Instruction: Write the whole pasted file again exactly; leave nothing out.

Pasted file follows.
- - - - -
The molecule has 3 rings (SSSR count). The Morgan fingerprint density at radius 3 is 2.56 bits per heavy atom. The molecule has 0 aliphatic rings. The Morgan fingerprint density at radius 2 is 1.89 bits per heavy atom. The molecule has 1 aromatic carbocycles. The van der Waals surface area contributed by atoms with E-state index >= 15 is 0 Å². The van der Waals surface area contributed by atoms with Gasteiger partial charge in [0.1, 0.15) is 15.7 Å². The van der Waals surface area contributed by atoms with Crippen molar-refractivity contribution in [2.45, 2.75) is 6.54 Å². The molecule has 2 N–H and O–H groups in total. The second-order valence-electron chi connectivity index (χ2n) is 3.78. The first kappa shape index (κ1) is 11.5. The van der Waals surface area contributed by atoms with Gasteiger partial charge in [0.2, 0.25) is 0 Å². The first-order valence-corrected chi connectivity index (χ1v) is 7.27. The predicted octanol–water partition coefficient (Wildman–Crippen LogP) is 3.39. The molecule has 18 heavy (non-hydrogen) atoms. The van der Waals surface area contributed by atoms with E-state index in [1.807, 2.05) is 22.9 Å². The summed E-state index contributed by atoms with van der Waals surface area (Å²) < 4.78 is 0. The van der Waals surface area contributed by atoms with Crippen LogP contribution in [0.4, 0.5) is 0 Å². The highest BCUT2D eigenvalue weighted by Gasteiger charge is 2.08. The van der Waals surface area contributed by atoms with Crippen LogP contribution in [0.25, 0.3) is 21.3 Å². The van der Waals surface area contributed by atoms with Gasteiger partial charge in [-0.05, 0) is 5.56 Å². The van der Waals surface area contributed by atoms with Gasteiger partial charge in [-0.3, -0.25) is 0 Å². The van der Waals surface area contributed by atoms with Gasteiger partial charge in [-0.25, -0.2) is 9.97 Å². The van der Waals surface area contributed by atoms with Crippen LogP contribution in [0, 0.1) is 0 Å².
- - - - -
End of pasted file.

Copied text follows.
The molecule has 3 rings (SSSR count). The Morgan fingerprint density at radius 3 is 2.56 bits per heavy atom. The molecule has 0 aliphatic rings. The Morgan fingerprint density at radius 2 is 1.89 bits per heavy atom. The molecule has 1 aromatic carbocycles. The van der Waals surface area contributed by atoms with E-state index >= 15 is 0 Å². The van der Waals surface area contributed by atoms with Gasteiger partial charge in [0.1, 0.15) is 15.7 Å². The van der Waals surface area contributed by atoms with Crippen molar-refractivity contribution in [2.45, 2.75) is 6.54 Å². The molecule has 2 N–H and O–H groups in total. The second-order valence-electron chi connectivity index (χ2n) is 3.78. The first kappa shape index (κ1) is 11.5. The van der Waals surface area contributed by atoms with Gasteiger partial charge in [0.2, 0.25) is 0 Å². The first-order valence-corrected chi connectivity index (χ1v) is 7.27. The predicted octanol–water partition coefficient (Wildman–Crippen LogP) is 3.39. The molecule has 18 heavy (non-hydrogen) atoms. The van der Waals surface area contributed by atoms with E-state index in [1.807, 2.05) is 22.9 Å². The summed E-state index contributed by atoms with van der Waals surface area (Å²) < 4.78 is 0. The van der Waals surface area contributed by atoms with Crippen LogP contribution in [0.4, 0.5) is 0 Å². The highest BCUT2D eigenvalue weighted by Gasteiger charge is 2.08. The van der Waals surface area contributed by atoms with Crippen LogP contribution in [0.25, 0.3) is 21.3 Å². The van der Waals surface area contributed by atoms with Gasteiger partial charge in [-0.05, 0) is 5.56 Å². The van der Waals surface area contributed by atoms with Gasteiger partial charge in [-0.3, -0.25) is 0 Å². The van der Waals surface area contributed by atoms with Gasteiger partial charge in [-0.25, -0.2) is 9.97 Å². The van der Waals surface area contributed by atoms with Crippen LogP contribution in [0, 0.1) is 0 Å².